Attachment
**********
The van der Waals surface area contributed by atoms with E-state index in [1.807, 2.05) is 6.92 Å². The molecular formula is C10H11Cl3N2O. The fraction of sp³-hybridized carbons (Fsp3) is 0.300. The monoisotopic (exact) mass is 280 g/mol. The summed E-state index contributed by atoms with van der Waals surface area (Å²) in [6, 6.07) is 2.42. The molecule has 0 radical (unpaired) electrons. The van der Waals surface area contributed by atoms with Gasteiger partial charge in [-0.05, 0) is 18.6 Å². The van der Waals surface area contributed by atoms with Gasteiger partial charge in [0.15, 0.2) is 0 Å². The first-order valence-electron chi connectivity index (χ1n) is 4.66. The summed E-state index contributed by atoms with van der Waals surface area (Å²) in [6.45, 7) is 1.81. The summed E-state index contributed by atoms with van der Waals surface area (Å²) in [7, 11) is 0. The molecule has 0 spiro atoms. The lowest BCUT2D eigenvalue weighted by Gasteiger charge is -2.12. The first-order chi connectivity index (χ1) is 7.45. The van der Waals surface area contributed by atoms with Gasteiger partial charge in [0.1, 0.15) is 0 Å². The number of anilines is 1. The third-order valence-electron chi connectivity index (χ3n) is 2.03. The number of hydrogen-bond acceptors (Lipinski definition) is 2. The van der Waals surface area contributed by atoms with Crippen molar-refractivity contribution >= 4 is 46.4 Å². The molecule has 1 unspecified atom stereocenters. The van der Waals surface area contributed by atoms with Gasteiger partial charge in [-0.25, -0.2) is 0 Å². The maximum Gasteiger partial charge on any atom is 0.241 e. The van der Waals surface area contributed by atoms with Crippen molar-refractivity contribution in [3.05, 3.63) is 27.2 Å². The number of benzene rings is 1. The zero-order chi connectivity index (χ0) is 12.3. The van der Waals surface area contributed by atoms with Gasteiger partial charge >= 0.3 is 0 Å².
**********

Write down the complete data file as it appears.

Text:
The van der Waals surface area contributed by atoms with E-state index in [1.807, 2.05) is 6.92 Å². The molecular formula is C10H11Cl3N2O. The fraction of sp³-hybridized carbons (Fsp3) is 0.300. The monoisotopic (exact) mass is 280 g/mol. The summed E-state index contributed by atoms with van der Waals surface area (Å²) in [6, 6.07) is 2.42. The molecule has 0 radical (unpaired) electrons. The van der Waals surface area contributed by atoms with Gasteiger partial charge in [-0.05, 0) is 18.6 Å². The van der Waals surface area contributed by atoms with Gasteiger partial charge in [0.15, 0.2) is 0 Å². The first-order valence-electron chi connectivity index (χ1n) is 4.66. The summed E-state index contributed by atoms with van der Waals surface area (Å²) in [6.45, 7) is 1.81. The summed E-state index contributed by atoms with van der Waals surface area (Å²) in [7, 11) is 0. The molecule has 0 spiro atoms. The lowest BCUT2D eigenvalue weighted by Gasteiger charge is -2.12. The first-order chi connectivity index (χ1) is 7.45. The van der Waals surface area contributed by atoms with Gasteiger partial charge in [0.1, 0.15) is 0 Å². The number of anilines is 1. The third-order valence-electron chi connectivity index (χ3n) is 2.03. The number of hydrogen-bond acceptors (Lipinski definition) is 2. The van der Waals surface area contributed by atoms with Crippen molar-refractivity contribution >= 4 is 46.4 Å². The molecule has 1 unspecified atom stereocenters. The van der Waals surface area contributed by atoms with Gasteiger partial charge in [-0.25, -0.2) is 0 Å². The maximum Gasteiger partial charge on any atom is 0.241 e. The van der Waals surface area contributed by atoms with Crippen molar-refractivity contribution in [3.05, 3.63) is 27.2 Å². The number of benzene rings is 1. The zero-order chi connectivity index (χ0) is 12.3. The van der Waals surface area contributed by atoms with Gasteiger partial charge >= 0.3 is 0 Å².